Portable oxygen concentrator
Portable oxygen concentrator (or POC) is a portable device used to provide oxygen therapy to patients at substantially higher oxygen concentrations than the levels of ambient air. It is very similar to a home oxygen concentrator, but is smaller in size and more mobile. The portable oxygen concentrator makes it easy for patients to travel freely; they are small enough to fit in a car and many concentrators are now FAA-approved.
Portable oxygen concentrators have been around for decades, but the older versions were bulky, unreliable, and were not permitted on airplanes. Since 2000, manufacturers have improved their reliability and they now produce anywhere between one and six liters per minute (LPM) of oxygen. The portable concentrators plug directly into a regular house outlet for charging at home or hotel, but they came with a power adapter that can usually be plugged into a vehicle DC adapter. They have the ability to operate from the battery power as well for either ambulatory use, or away from a power source, or on an airplane.
How does it work?
Portable oxygen concentrators operate on the same principle as a home domestic concentrator, operating through a series of cycles. Air at barometric pressure contains 21% oxygen combined with nitrogen and a mixture of other gases. A miniaturised air compressor inside the machine will pressurise this air through a system of chemical filters known as a molecular sieve. This filter is made up of silicate granules called Zeolite which sieves the nitrogen out of the air, concentrating the oxygen. Part of the oxygen produced is delivered to the patient; part is fed back into the sieves to clear them of the accumulated nitrogen, preparing them for the next cycle. Through this process, the system is capable of producing medical grade oxygen of up to 90% consistently. The latest models can be powered from mains electricity supply, 12v DC (car/boat etc.), and battery packs making the patient free from relying on using cylinders & other current solutions that put a restriction on time, weight, and size.
Most of the current portable oxygen concentrator systems provide oxygen on a pulse (on-demand) delivery in order to maximise the purity of the oxygen. The system supplies a high concentration of oxygen and is used with a nasal cannula to channel oxygen from the concentrator to the patient.
The difference between on-demand & continuous flow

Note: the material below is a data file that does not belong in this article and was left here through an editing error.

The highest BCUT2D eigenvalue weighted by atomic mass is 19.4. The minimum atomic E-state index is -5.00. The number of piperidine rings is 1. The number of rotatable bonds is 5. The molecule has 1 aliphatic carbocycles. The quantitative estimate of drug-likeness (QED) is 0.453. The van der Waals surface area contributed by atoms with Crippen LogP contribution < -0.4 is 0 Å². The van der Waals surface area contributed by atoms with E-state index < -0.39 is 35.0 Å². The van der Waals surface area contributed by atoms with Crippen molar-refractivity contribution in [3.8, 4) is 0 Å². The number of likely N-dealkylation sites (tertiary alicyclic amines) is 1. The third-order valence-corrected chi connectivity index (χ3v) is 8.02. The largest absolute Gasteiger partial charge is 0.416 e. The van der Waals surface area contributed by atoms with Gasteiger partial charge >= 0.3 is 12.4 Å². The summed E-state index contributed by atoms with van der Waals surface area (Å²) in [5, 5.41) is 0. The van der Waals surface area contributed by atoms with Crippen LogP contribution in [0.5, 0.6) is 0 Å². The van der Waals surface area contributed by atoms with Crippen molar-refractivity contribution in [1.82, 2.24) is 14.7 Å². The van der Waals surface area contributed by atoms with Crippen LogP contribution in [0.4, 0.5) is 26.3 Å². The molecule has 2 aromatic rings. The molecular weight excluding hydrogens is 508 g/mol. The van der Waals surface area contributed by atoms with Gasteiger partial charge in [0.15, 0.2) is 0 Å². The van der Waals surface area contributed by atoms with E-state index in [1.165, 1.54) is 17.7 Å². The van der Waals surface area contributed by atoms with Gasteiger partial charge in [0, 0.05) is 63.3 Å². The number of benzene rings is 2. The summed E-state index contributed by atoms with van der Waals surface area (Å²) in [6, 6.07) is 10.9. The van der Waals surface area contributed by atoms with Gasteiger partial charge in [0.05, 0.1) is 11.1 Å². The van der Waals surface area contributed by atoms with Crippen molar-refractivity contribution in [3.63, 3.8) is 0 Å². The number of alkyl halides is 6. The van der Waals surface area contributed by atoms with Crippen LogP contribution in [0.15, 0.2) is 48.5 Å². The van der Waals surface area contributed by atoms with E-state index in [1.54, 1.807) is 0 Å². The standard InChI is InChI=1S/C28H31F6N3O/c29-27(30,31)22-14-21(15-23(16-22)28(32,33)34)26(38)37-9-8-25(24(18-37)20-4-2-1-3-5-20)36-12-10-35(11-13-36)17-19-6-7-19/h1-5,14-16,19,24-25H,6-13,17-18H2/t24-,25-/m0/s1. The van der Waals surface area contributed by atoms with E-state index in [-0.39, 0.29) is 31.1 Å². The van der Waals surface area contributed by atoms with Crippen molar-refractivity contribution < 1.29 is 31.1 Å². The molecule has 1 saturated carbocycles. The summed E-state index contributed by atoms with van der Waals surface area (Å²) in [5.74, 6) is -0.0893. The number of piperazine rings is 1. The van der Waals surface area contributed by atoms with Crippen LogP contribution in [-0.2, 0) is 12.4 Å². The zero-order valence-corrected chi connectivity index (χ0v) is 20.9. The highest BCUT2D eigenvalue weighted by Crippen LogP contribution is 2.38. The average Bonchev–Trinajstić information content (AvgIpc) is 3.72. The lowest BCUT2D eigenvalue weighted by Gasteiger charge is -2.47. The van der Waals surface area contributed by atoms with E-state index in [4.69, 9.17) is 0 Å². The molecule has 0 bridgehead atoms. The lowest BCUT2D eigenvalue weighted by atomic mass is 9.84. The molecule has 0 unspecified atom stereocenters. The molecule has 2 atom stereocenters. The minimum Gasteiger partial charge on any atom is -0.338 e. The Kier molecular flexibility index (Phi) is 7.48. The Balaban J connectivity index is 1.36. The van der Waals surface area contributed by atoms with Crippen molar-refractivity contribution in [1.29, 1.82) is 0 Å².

Most portable oxygen concentrators are built from the size of a binocular case and weigh less than a couple of bags of sugar. The reason for this is because of the on-demand system. It allows the concentrator to be built with smaller components than that of a domestic concentrator. Since patients only inhale oxygen when they breathe in, when exhaling oxygen is wasted. By having the machine work with the patients breathing cycle, only providing oxygen when necessary, the system keeps wasted oxygen to a minimum.
Most on-demand portable oxygen concentrators work on settings which are very much equivalent to a specific LPM (litre per minute). To determine this, the machine works on a bolus system. The bolus size is measured in millilitres and is the "shot" of oxygen released upon inhalation. The size of the bolus on each setting is worked out based on the amount of oxygen inhaled if the patient was on continuous flow oxygen. Since oxygen isn't required when we exhale, oxygen is normally wasted; hence the reason behind this type of technology.
Technology has progressed in a way so that boluses can be made variable based on the patients breathing rate. This is particularly useful for using an on-demand machine whilst sleeping. Naturally the breathing rate slows whilst sleeping. A machine with a variable bolus detects a slower breathing rate; adjusting the bolus size so that its a longer shot of oxygen upon inhalation, but still maintaining the patients prescription of x amount of litres per minute.
It is not usually recommended that an on-demand device be used during sleep, however clinical studies have found that some on-demand portable oxygen concentrators are just as effective as a continuous flow oxygen concentrator. On-demand devices are not suitable for sleep for patients with the sleeping disorder sleep apnea.
Usually, "demand" or pulse-flow oxygen concentrators are not used by patients while they sleep. There have been problems with the oxygen concentrators not being able to detect when the sleeping patient is inhaling. Some larger portable oxygen concentrators are designed to operate in continuous-flow mode in addition to pulse-flow mode. Continuous-flow mode is considered safe for night use when coupled with a CPAP machine.
On May 13, 2009, The Department of Transportation (DOT) ruled that air carriers conducting passenger capacity of more than 19 seats, must allow travelers with a disability to use an FAA approved Portable Oxygen Concentrator (POC) on all flights, unless the POC does not abide by valid FAA requirements. POC labeling by the FAA was expected to be complete by May 13, 2009. The DOT rules regarding Oxygen Concentrators have been adopted by many international airlines around the world, but airline customers need to check with their carrier to find out the rules for their particular airline of choice. A list of Portable Oxygen Concentrators approved for air travel is provided on the FAA website.
Future of Portable Oxygen Concentrators
The market for portable oxygen concentrators was at $242.5 million in 2012 and is expected to rise to $1.9 billion by year 2019. The growth is attributable to new competitors coming into the market, demand for the lighter technology by consumers, and the need of greater mobility support for the elderly. The competition is expected to drive innovation, resulting in lighter units and lower prices.